The Rat
11 years ago

I think your thread highlights how people learn from their mistakes and the average investor is in a constant state of learning. Just like trying to buy the most recent speculative stock, chasing stocks with high dividend yields can also lead to really bad situations.

Nice post.

Joe
11 years ago

LSI,

Thanks for the compliment. Congrats on your website! At 24, you’re already way ahead of most people as you’re already on solid financial ground in terms of your maturity level and attitude.

You analogy in one of your articles about money being like soldiers working hard for you so that one day you won’t have to work is awesome.

Investing in index funds is also excellent as you’re avoiding the high-cost of actively managed funds and index funds beat over 80% of all mananed funds.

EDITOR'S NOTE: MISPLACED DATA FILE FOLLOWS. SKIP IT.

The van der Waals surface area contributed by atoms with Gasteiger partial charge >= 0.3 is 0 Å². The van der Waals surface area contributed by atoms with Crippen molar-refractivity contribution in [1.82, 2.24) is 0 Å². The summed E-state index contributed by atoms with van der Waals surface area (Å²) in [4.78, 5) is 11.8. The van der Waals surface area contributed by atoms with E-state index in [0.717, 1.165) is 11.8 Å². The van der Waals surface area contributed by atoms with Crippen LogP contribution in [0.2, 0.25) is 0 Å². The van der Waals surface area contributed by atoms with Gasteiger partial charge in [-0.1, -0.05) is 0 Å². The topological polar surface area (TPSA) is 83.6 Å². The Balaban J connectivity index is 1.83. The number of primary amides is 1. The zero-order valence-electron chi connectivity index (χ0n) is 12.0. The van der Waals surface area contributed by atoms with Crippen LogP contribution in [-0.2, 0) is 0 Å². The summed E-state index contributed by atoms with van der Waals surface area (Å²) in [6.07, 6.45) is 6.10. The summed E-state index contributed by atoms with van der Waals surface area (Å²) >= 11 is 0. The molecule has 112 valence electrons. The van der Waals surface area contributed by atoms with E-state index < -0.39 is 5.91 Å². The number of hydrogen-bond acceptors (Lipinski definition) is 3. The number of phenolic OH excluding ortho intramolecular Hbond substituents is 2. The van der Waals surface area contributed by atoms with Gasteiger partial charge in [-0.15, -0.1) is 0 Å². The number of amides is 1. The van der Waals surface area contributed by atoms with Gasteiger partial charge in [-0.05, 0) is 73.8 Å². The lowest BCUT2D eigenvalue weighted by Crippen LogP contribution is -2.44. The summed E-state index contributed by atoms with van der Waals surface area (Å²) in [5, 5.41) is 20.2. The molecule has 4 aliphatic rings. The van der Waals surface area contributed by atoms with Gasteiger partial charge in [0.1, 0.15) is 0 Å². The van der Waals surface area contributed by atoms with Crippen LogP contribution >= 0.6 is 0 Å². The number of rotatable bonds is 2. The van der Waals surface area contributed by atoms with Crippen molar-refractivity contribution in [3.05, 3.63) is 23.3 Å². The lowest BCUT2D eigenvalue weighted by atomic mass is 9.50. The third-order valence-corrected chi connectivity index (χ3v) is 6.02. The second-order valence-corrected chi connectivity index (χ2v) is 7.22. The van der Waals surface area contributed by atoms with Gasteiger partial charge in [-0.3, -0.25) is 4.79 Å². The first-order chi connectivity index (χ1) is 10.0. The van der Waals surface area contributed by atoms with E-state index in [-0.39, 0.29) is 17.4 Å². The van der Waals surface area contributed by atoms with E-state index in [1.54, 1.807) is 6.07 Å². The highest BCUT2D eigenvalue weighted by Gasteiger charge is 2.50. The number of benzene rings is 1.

However, I’m hoping you will consider investing in companies directly one day. It all seems like a daunting task at first but it’s really not rocket science. If you’re willing to learn a bit at a time, you’d be amazed at how big your investment knowledge will grow to one day.

Buying an index fund is like buying an entire basket of stocks. As you learn more about investing, you can buy the very best stocks in that basket.

How fast you learn before you get to the “sweet spot” is up to you. It depends on your willingness to learn and the effort you want to put in. That’s why some people are surprised that I succeeded at a young age. But maturity does necessarily come with age; it comes as you grow inside and start living conciously.